How to install Arch Linux with i3?

There are already many generic and useful guides on this topic and chances are, most people will likely just recommend you to take a look at the one on the Arch Linux wiki.

I’m meaning for this to be a no fluff version and covering a number of not so obvious but useful things to me personally. Should not really matter too much but note that this installation was carried out on a ThinkPad X220 on a wireless connection.

  1. Download the latest ISO file from Arch Linux
  2. Burn it into a USB drive (or DVD). I’d recommend Etcher
  3. Insert into your target computer and boot into it.
  4. Enable NTP

    timedatectl set-ntp true

  5. Identify the drive to install on

    fdisk -l

  6. Launch the partition manager on the selected drive

    cfdisk /dev/sdX

    X being the letter of the drive you wish to utilise

  7. Select dos label type
  8. Select New and specify the partition size. Ensure to leave enough space to create another partition for your swap space. Typically 2x your RAM.
  9. Select Primary and make it Bootable
  10. Do the same for the remaining space. Create another primary partition but do not make it bootable
  11. Select Type and change it from “83 Linux” to “82 Linux swap / Solaris”
  12. Select Write and type “yes” to execute the changes
  13. Select Quit to continue with the installation process
  14. Create the filesystem and swap space

    mkfs.ext4 /dev/sdX1
    mkswap /dev/sdX2

  15. Mount the filesystem and swap space

    mount /dev/sdX1 /mnt
    swapon /dev/sdX2

  16. Connect to your wireless network


  17. Test your internet connection


  18. Install the base system

    pacstrap /mnt base base-devel

  19. Generate _fstab_

    genfstab -U /mnt >> /mnt/etc/fstab

  20. _chroot_ into the system

    arch-chroot /mnt

  21. Set the timezone and update the hardware clock

    ln -sf /usr/share/zoneinfo/REGION/CITY /etc/localtime
    hwclock –systohc

  22. Edit the locale file and uncomment _en_US.UTF-8 UTF-8_

    nano /etc/locale.gen

  23. Generate locale file


  24. Create locale configuration file

    echo “LANG=en_US.UTF-8” > /etc/locale.conf

  25. Create hostname file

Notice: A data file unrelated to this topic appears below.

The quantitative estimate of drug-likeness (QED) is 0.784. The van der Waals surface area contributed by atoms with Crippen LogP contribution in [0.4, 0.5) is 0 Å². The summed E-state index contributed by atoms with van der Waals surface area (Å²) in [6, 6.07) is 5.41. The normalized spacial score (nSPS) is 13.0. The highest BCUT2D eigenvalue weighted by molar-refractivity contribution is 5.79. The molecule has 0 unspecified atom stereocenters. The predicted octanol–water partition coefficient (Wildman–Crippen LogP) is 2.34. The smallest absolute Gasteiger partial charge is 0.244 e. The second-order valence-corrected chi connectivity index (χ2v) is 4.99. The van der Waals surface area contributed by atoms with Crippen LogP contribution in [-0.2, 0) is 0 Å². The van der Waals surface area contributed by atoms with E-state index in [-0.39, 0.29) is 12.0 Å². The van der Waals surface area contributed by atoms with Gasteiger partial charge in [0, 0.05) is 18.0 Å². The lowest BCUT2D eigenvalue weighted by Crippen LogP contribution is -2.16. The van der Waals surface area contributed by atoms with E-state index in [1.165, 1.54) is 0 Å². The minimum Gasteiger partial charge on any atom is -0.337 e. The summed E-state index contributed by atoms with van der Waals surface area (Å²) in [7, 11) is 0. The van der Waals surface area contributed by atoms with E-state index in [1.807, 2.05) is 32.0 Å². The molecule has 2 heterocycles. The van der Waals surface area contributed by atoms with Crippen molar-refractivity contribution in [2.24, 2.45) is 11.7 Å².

echo “HOSTNAME” > /etc/hostname

    HOSTNAME being your desired hostname for your system

  26. Update “/etc/hosts” file localhost
    ::1 localhost HOSTNAME

  27. Enable _dhcpcd_ and install some essential networking packages

    pacman -S dialog wpa_actiond ifplugd wpa_suppicant sudo zsh
    systemctl enable –now dhcpcd

  28. Set the root password


  29. Create a non-root user for daily usage

    useradd -m -G wheel -s /bin/bash USERNAME

  30. Set the USERNAME password

    passwd USERNAME

  31. Edit “/etc/sudoers” to uncomment the following line

    # %wheel ALL=(ALL) ALL

  32. Generate initramfs

    mkinitcpio -p linux

  33. Install bootloader

    pacman -S grub os-prober
    grub-install /dev/sdX
    grub-mkconfig -o /boot/grub/grub.cfg

  34. Exit and reboot. Make sure to remove the USB/DVD installation media

    umount -R /mnt

  35. Login as root
  36. Set up and configure internet connection


    Determine the hardware Wi-Fi and ethernet device IDs

    ip addr

    It should be something like “wlpXXX” and “enpXXX”

    systemctl enable [email protected]
    systemctl enable [email protected]

    The system is now ready to autoconnect to known networks.

  37. Install i3

    pacman -S i3 xorg xorg-xinit

    Edit “~/.xinitrc”

    #! /bin/bash
    exec i3

    Run i3


    Alternatively, you can run it automatically upon login by adding the following snippet to “/etc/profile”

    # autostart systemd default session on tty1
    if [[ “$(tty)” == ‘/dev/tty1’ ]]; then
    exec startx

    It is probably a good idea to take a look at your i3 config file which can be found at _~/.config/i3/config_ or _~/.i3/config_. There are many ways to customise your very own i3 layout but feel free to check out mine as a reference.

  38. Enable audio

    pacman -S alsa-utils

    Select ‘Master’, press ‘M’ and keep pressing the up key to increase the sound level

    Run a speaker test to verify it’s working

    speaker-test -c2

  39. Install yay

    git clone
    cd yay
    makepkg -si

  40. That’s it. You now have a functional and usable Arch Linux installation on your system!

    I’d recommend installing the following packages to make your system slightly more useful:

    • rofi
    • teiler
    • urxvt
    • nitrogen